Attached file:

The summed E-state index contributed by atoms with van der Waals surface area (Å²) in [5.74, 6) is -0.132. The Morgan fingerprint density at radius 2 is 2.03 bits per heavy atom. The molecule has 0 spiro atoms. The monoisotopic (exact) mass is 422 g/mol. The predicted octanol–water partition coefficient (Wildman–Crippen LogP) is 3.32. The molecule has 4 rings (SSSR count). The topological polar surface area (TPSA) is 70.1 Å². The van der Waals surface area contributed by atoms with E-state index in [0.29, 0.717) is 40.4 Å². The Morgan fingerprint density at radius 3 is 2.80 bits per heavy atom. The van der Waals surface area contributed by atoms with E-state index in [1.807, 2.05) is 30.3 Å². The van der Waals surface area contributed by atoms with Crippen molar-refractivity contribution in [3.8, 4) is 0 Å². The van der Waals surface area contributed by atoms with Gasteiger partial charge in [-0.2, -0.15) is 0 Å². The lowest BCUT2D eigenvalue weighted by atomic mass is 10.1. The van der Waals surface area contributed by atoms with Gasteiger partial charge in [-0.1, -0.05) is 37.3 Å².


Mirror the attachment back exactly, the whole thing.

The summed E-state index contributed by atoms with van der Waals surface area (Å²) in [5.74, 6) is -0.132. The Morgan fingerprint density at radius 2 is 2.03 bits per heavy atom. The molecule has 0 spiro atoms. The monoisotopic (exact) mass is 422 g/mol. The predicted octanol–water partition coefficient (Wildman–Crippen LogP) is 3.32. The molecule has 4 rings (SSSR count). The topological polar surface area (TPSA) is 70.1 Å². The van der Waals surface area contributed by atoms with E-state index in [0.29, 0.717) is 40.4 Å². The Morgan fingerprint density at radius 3 is 2.80 bits per heavy atom. The van der Waals surface area contributed by atoms with E-state index in [1.807, 2.05) is 30.3 Å². The van der Waals surface area contributed by atoms with Crippen molar-refractivity contribution in [3.8, 4) is 0 Å². The van der Waals surface area contributed by atoms with Gasteiger partial charge in [-0.2, -0.15) is 0 Å². The lowest BCUT2D eigenvalue weighted by atomic mass is 10.1. The van der Waals surface area contributed by atoms with Gasteiger partial charge in [-0.1, -0.05) is 37.3 Å².